4 Strategies to Manage the Drug Shortage From Dr. John Dombrowski

Across the country, hospitals and surgery centers are facing shortages of critical anesthetics and other drugs. A survey the American Society of Anesthesiologists recently conducted found more than 90 percent of anesthesiologist respondents are currently experiencing a shortage of at least one anesthetic. John Dombrowski, MD, a member of the ASA Board of Directors and chair of the ASA Committee on Communications, shares four ways anesthesiologists and facilities can tackle the drug shortages.

1. Collaborate with facility leaders. Dr. Dombrowski says the most important aspect of tackling a drug shortage is promoting collaboration between hospital or surgery center leaders and anesthesia providers. "I think often, the CEO, CFO or pharmacy head doesn't realize the resources they have in an anesthesiologist," he says. "They're not just the people in the OR that put you to sleep. They're involved in perioperative medicine before, during and after surgery."

He says hospitals and surgery centers should work with anesthesiologists to brainstorm ways to weather the shortage. This may include ordering different drugs or understanding that some cases may need to be delayed or cancelled. Anesthesiologists will probably be able to offer numerous suggestions for drug substitutions, knowledge that the hospital or ambulatory surgery center leader might not have if they lack an anesthesia background.

2. Don't panic and hoard drugs.
When a drug shortage is announced, Dr. Dombrowski says some facilities may panic and decide to order as many of the affected drug as possible. This may alleviate the shortage for that facility, but he says hoarding drugs exacerbates the shortage for the rest of the industry and damages anesthesia care nationwide. The American Society of Anesthesiologists study found that nearly half of patients who underwent procedures during a drug shortage experienced less than optimal outcomes, such as increased frequency of nausea, longer operating room and recovery times and increased healthcare costs. Providers who stockpile drugs increase the likelihood of these negative effects for patients across the country.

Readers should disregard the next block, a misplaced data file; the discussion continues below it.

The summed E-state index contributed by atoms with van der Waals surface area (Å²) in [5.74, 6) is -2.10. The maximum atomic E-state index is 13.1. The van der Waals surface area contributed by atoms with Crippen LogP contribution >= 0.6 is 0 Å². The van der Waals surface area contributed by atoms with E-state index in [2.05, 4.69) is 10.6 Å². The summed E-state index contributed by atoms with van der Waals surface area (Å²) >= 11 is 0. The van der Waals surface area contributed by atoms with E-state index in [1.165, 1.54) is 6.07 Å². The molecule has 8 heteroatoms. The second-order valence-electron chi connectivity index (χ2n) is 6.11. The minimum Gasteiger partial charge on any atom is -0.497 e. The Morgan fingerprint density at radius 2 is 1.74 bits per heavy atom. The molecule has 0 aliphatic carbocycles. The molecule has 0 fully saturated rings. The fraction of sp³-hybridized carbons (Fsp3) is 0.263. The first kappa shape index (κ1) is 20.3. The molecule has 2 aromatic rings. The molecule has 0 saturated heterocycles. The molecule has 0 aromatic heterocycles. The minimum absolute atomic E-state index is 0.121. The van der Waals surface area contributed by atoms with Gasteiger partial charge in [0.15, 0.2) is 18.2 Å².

Dr. Dombrowski believes the problem of hoarding could be corrected with better communication between stakeholders. "We need better communication skills to say, 'We've got a production problem, and we're fixing it. Don't hoard drugs because we'll get it resolved,'" he says. He says the FDA and the ASA are working together to develop 'action alerts' that let providers know the severity of a drug shortage.

3. Look for workarounds when appropriate.
Anesthesiologists are highly trained physicians with sufficient medical knowledge and experience to know when certain drugs or treatments in short supply can be substituted, Dr. Dombrowski says. According to the ASA survey, more than 91 percent of respondents have been able to work through the drug shortages by using alternative medications. For example, the nationwide shortage of Propofol has prompted providers to use sodium pentothal as a substitute. While the patient experience may be less comfortable with sodium pentothal, the drug is still safe to use in place of Propofol while the shortage persists. Providers have also turned to regional anesthesia when general anesthesia is not possible, using spinal or epidural anesthetics to numb the patient without putting them to sleep.

"A lot of medicine is not cookbook medicine, and having a medical background, you can decide to do it one way or another way," Dr. Dombrowski says. "There's no algorithm." He says the shortage can push providers to consider creative alternatives. For example, if a facility is experiencing a shortage of a reverse muscle relaxant that acts as the antidote to a muscle relaxant, the anesthesiologist might consider whether he or she needs to give the patient the muscle relaxant in the first place.

4. Cancel cases when necessary. Dr. Dombrowski says anesthesiologists and surgeons should communicate about whether a drug substitution is appropriate for a particular surgery. If the substitution could endanger patient safety, the providers should not hesitate to cancel or reschedule the case. "Sometimes there's no workaround, and you have to say to the patient, 'After looking at your past medical history and your condition, what we would need to provide you is not really safe,'" he says. According to the ASA survey, approximately 10 percent of respondents have postponed or cancelled procedures as a result of the shortages.

Learn more about the American Society of Anesthesiologists.

Related Articles on Drug Shortages:
Pharmacists, Physicians Try to Cope With Drug Shortages

More Than 90% of Anesthesiologists Face Drug Shortages, ASA Finds

Drug Manufacturers Suspend Phenylephrine Production

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